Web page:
STANDING ON GUARD

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Lee & Grant

Release Year:   2011
Studio:   A&E Home Video
Format:   Colour; NTSC
Rating:   PG
# of Discs:   1
Running Time:   94 m + bonus
DVD Release Date:   September 20, 2011

Screenwriters:   Winston Groom
Director:   John Ealer
Actors:   Narrated by Jonathan Frakes
DVD Features:   Additional Footage
E: Top Picks Rating:   6.5/10

A&E Write-up: 

Produced with the cooperation of leading Civil War historian Winston Groom, author of Forrest Gump, LEE & GRANT is a personal look at two iconic leaders of the Civil War. Surprising details reveal the bold choices and almost godlike power Ulysses S. Grant and Robert E. Lee summoned on decisive battlefields like Vicksburg and Gettysburg that, within days of each other, turned the tide of the war. Originally aired in commemoration of the 150th anniversary of the Civil War, this special features a unique perspective, exploring how these men changed the course of American history.

Jon Ted Wynne Review: 

I’ve always entertained a certain fascination with the American Civil War. I’m not alone in that regard, which explains the ongoing output of documentaries, books and memorabilia associated with that terrible conflict.

Let’s face it. There have been great achievements (Ken Burns’ “The Civil War”) and dozens of imitators. Finding a new angle to present this compelling subject matter is a challenge that is seldom successfully met.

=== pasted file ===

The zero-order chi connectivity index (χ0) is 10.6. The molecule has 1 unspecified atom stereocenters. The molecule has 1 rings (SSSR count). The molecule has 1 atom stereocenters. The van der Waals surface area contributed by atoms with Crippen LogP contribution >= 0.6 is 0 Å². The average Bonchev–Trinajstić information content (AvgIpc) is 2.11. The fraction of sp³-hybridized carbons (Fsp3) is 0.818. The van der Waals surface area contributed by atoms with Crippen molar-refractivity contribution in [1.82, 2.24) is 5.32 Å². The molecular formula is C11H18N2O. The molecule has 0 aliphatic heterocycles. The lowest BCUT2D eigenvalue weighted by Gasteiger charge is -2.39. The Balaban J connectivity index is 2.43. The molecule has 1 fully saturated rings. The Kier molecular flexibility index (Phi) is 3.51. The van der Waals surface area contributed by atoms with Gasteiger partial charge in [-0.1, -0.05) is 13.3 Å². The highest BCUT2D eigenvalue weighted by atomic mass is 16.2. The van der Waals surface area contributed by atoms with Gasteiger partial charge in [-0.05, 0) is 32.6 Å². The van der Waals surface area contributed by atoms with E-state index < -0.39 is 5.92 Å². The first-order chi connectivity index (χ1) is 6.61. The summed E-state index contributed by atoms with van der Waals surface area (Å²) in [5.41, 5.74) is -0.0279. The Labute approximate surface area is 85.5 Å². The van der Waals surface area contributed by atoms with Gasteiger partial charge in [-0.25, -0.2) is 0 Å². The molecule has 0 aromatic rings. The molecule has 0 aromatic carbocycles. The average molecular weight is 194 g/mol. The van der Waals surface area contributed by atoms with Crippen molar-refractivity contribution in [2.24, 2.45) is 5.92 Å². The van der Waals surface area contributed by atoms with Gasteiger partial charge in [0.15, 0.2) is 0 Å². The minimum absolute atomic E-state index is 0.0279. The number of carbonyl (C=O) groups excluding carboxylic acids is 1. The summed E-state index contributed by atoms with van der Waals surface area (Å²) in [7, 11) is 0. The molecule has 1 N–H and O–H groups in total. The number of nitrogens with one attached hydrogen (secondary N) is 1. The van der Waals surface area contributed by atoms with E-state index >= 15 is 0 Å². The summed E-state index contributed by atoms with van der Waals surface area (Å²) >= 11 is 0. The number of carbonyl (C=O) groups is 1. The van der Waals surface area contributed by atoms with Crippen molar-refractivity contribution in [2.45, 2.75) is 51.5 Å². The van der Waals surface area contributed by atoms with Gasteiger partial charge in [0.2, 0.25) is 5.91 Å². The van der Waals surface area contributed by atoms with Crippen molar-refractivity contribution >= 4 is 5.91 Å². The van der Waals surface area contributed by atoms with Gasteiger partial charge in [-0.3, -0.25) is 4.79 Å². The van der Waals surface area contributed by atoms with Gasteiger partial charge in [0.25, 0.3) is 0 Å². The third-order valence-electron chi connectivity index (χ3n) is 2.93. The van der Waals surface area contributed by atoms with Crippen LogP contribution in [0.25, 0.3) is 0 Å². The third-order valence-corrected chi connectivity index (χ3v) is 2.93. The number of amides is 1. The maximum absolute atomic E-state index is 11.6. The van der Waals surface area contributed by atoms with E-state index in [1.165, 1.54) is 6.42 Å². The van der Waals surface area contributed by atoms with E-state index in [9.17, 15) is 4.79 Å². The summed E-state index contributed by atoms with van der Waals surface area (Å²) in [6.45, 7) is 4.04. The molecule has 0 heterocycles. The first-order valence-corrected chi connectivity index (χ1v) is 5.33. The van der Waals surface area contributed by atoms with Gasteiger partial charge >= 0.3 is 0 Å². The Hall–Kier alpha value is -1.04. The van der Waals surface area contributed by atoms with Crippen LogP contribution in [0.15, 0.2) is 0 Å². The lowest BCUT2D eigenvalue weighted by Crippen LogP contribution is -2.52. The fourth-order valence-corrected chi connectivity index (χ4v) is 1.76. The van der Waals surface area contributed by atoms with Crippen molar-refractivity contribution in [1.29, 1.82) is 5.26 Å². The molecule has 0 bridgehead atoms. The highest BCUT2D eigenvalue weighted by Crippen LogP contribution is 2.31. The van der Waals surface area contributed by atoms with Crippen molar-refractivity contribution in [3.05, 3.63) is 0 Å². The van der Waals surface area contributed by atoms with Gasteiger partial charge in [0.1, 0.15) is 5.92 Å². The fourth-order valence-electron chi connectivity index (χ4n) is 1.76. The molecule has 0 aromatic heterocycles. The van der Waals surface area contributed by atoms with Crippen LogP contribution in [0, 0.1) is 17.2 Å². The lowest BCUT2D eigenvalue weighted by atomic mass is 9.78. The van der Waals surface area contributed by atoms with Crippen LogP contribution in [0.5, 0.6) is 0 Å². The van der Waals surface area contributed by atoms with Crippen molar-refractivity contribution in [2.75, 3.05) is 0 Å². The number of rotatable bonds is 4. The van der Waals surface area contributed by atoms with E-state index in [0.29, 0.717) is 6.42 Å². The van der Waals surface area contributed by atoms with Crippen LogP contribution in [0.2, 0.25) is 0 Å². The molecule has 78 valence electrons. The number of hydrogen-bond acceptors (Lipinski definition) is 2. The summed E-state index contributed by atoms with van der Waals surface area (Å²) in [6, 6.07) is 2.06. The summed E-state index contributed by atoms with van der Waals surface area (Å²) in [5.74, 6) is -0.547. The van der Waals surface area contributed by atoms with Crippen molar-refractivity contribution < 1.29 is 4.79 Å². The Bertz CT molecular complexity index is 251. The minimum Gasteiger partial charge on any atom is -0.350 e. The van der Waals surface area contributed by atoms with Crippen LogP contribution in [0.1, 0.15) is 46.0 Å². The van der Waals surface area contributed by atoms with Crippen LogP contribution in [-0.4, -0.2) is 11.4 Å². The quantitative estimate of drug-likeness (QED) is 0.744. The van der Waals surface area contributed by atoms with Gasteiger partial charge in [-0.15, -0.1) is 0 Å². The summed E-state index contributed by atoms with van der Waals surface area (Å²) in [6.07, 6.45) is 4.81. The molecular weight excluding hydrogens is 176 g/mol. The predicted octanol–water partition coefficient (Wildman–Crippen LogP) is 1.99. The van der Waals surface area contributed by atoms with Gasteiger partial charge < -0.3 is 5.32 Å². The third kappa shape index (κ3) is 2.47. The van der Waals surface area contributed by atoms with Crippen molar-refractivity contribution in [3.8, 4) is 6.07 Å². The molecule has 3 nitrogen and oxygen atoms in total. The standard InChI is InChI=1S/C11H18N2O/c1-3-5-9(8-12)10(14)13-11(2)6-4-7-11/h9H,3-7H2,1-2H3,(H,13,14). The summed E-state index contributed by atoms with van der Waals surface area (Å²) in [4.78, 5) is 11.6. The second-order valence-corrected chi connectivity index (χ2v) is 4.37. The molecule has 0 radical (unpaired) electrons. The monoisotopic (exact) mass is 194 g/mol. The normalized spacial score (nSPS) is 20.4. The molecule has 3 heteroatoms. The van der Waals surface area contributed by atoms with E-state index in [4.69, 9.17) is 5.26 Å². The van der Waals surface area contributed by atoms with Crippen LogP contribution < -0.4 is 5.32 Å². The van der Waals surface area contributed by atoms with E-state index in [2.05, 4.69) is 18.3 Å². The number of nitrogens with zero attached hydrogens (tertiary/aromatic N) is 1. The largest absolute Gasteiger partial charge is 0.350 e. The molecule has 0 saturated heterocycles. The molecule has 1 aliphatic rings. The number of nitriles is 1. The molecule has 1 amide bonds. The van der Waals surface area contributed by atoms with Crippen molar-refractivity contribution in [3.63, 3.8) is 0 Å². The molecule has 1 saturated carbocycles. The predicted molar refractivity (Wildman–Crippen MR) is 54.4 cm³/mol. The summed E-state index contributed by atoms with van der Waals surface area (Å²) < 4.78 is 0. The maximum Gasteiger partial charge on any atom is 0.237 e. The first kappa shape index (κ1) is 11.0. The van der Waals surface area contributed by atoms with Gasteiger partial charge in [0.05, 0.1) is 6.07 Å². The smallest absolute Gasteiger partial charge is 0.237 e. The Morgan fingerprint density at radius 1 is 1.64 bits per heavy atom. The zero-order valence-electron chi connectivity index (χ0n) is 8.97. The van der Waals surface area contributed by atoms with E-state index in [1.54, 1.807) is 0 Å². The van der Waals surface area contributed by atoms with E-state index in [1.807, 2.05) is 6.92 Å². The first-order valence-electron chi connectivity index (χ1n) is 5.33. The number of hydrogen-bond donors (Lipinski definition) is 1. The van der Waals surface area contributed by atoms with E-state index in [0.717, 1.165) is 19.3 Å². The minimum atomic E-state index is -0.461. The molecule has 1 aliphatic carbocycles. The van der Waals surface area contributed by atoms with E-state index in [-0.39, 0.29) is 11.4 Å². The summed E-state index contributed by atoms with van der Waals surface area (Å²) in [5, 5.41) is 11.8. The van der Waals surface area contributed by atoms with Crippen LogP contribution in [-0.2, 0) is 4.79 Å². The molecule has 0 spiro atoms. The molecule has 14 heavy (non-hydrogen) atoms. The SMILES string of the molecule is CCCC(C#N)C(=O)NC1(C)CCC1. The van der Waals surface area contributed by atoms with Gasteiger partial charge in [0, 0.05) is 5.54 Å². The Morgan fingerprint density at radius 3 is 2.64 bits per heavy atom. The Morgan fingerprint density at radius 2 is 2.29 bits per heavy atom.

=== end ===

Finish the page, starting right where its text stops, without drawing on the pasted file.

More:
As Civil War documentaries go, Lee & Grant isn’t bad, but is so caught up in style that it overshadows the content. This is really too bad, because a detailed examination of the two most well-known generals from that war is a compelling topic.

Perhaps the most-often speculated theory about the American Civil War is the idea “what if Robert E. Lee had chosen to remain loyal to the Union?” Would the war have been shortened? Would it have taken as great a toll as it did?

Lee was arguably the greatest American general of the period. It’s a pretty safe bet to say his decision to put State over Country resulted in more death and destruction than many people are comfortable to admit.

OK, so how could this subject not fail to measure up as a great documentary?

Because Ken Burns’ comprehensive exploration of the subject matter has made it virtually impossible for any subsequent film about the Civil War to be as highly regarded, director/producers are tempted, I think, to try to find a totally different approach to presenting this subject matter.

Fair enough, but the result, in LEE & GRANT, is overkill; style over substance.

For example, when filming an historian, I don’t want to see a gigantic close-up of an oak tree in the foreground taking up two-thirds of the screen, with the dwarfed speaker sitting in the distant background. Such visual tricks are meaningless and distracting.

Similarly, when explaining Grant’s aversion to blood, the filmmakers tell how, as a boy, Grant was exposed to the slaughter of animals as part of the family business. This is accompanied by repeated shots of a little boy’s bare foot stepping in a pool of blood as he runs along. Surely this is (excuse the pun) overkill?

There is a wealth of information about Generals Lee and Grant that will be of value and interest to students and historians alike, but I, for one, don’t like my facts overshadowed by attention-grabbing camera work and direction. Subject matter this good simply doesn’t need it.

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